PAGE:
Something similar happens in churches the second someone other than a straight man steps into the pulpit. For both, the complaint is that it violates the rules of the genre. For some Christians, the “rules” opposing women and LGBTQ people’s leadership are found in the Bible. But I think those people are creating their own fantasy instead of living in God’s world of abundant love and inclusion. We don’t have to look hard within scripture to find women and queer people leading. Take for instance, the prophet Miriam named in the Bible alongside Moses and Aaron as being “sent” to the people of Israel (Micah 6:4). In the New Testament, the Ethiopian eunuch has long been a symbol of gender nonconforming leadership, and some consider him to be the first gentile in scripture to convert to Christianity. After the Ethiopian eunuch’s baptism in Acts 8:26-40, tradition holds that he went and preached the gospel in his native Ethiopia.

Both fantasy stories and the Bible are at their best when we take the traditional narratives and queer them, making adjustments so that it can speak to new, fresh contexts. Thankfully, this is something that Willow has always done. The most powerful characters in the 1988 original movie were all women — sorcerers, queens, and princesses — with each possessing martial and magical capabilities. The wicked queen Bavmorda was the central enemy of the film, and it was only the combined magical might of Chalindrea and Fin Razel that could counter her designs.

Spoilers follow

There is one scene in the last episode of the series that has direct import for how I’m thinking about church. Boorman, the strongest and most experienced fighter in the party, has been on a decades-long quest to acquire a piece of magical equipment called “the Kymerian Cuirass.” The problem is that it won’t work for him, even after he has gone through all the effort to acquire it. He has to turn it over to Kit for it to work, and as he does, he comes to a realization: “I finally figured it out. This isn’t my story. It's yours.” In Boorman’s realization is a truth that churches can learn from when thinking about how women and LGBTQ people are taking the lead on social issues like reproductive rights and gun violence: Women and LGBTQ people are showing us a way forward, it’s our responsibility to follow their lead.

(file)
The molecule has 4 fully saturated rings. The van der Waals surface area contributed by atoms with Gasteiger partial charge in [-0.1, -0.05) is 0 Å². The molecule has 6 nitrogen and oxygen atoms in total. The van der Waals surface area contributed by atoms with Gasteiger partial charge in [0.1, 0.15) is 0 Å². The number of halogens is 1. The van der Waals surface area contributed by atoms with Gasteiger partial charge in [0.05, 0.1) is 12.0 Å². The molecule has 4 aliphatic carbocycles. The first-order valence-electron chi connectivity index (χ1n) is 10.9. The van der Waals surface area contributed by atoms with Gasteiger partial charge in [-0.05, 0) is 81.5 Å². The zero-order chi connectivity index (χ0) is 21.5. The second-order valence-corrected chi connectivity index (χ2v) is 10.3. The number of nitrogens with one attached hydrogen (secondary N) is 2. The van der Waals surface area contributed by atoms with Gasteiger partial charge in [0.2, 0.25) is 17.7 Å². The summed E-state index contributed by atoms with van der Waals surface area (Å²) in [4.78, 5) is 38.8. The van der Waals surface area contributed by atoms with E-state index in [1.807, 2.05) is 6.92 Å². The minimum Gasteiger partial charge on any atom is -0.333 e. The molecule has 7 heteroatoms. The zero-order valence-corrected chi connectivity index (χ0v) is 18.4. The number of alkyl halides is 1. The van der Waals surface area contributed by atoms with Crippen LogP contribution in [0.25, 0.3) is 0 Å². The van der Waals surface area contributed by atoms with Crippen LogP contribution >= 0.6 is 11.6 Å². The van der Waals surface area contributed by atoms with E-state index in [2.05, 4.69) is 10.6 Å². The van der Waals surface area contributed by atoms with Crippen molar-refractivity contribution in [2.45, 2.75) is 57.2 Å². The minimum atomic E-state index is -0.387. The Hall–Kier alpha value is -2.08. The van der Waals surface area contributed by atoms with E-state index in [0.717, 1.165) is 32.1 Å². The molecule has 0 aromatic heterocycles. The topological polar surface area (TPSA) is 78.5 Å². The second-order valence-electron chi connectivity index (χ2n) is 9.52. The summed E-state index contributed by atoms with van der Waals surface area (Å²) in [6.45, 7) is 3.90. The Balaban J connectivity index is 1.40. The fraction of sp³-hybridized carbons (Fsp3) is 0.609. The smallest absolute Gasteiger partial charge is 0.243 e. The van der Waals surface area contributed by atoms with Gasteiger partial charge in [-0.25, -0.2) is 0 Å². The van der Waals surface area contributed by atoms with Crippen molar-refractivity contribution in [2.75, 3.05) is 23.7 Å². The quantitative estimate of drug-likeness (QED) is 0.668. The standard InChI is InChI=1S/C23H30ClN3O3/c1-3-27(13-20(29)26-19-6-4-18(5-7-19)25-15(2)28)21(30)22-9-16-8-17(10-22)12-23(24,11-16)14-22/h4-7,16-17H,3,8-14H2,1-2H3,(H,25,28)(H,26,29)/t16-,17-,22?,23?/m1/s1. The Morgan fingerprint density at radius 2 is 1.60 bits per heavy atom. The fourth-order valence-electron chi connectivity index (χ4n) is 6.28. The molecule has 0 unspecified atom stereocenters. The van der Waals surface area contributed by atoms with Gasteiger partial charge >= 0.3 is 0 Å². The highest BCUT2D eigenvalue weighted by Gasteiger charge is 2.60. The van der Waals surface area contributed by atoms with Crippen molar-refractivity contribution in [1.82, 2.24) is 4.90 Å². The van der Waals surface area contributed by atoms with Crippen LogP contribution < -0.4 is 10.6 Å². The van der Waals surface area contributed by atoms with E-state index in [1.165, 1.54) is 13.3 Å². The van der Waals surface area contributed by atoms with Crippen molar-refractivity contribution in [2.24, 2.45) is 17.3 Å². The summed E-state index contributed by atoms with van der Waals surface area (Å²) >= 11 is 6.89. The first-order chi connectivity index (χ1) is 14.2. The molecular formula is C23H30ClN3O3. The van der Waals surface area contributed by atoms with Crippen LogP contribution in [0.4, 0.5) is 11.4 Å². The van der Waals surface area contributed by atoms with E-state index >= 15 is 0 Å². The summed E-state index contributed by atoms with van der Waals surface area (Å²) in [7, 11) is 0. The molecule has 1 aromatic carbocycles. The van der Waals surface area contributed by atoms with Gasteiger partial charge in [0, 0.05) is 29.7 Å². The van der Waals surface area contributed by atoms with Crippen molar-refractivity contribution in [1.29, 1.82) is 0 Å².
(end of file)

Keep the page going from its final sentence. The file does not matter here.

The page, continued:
Willow is a delightful series and if viewers can get over their desire for straight male protagonists, they’ll likely agree. But the stakes are much higher for the church. If we can’t move beyond straight male pastors, then we risk shutting another generation out of leadership. We can’t afford to do this. Now, more than ever, we desperately need new voices to figure out what the future of the church looks like.

Both viewers of Willow and churchgoers can affirm the central theme offered by the show as articulated by Elora and Kit: “Love is the most powerful force in the universe.” There’s a temptation for us to get bogged down in what we believe and whether its “biblical” or not, but that was never what Christianity was meant to be about in the first place. Christianity is about broadening our imagination, not stifling it; the heart of Jesus’ message was never about the finer points of our creeds, or whose sermon was best, or what exactly the Trinity means. When you get down to it, it’s all about love. The only question worth asking is whether our faith is widening the boundaries of that love or closing them.

Theologian Herbert McCabe once defined theology as “not concerned with trying to say what God is but in trying to stop us talking nonsense.” It’s time to stop talking nonsense by denying the leadership gifts of women and the queer community. It’s time for people like me to take Boorman’s lead and realize the story isn’t about me while also taking steps to open my pulpit to the voices of women and queer people, making sure the resources produced by those communities are centered in the life of the church. After all, it’s not my story, and it never was — thanks be to God.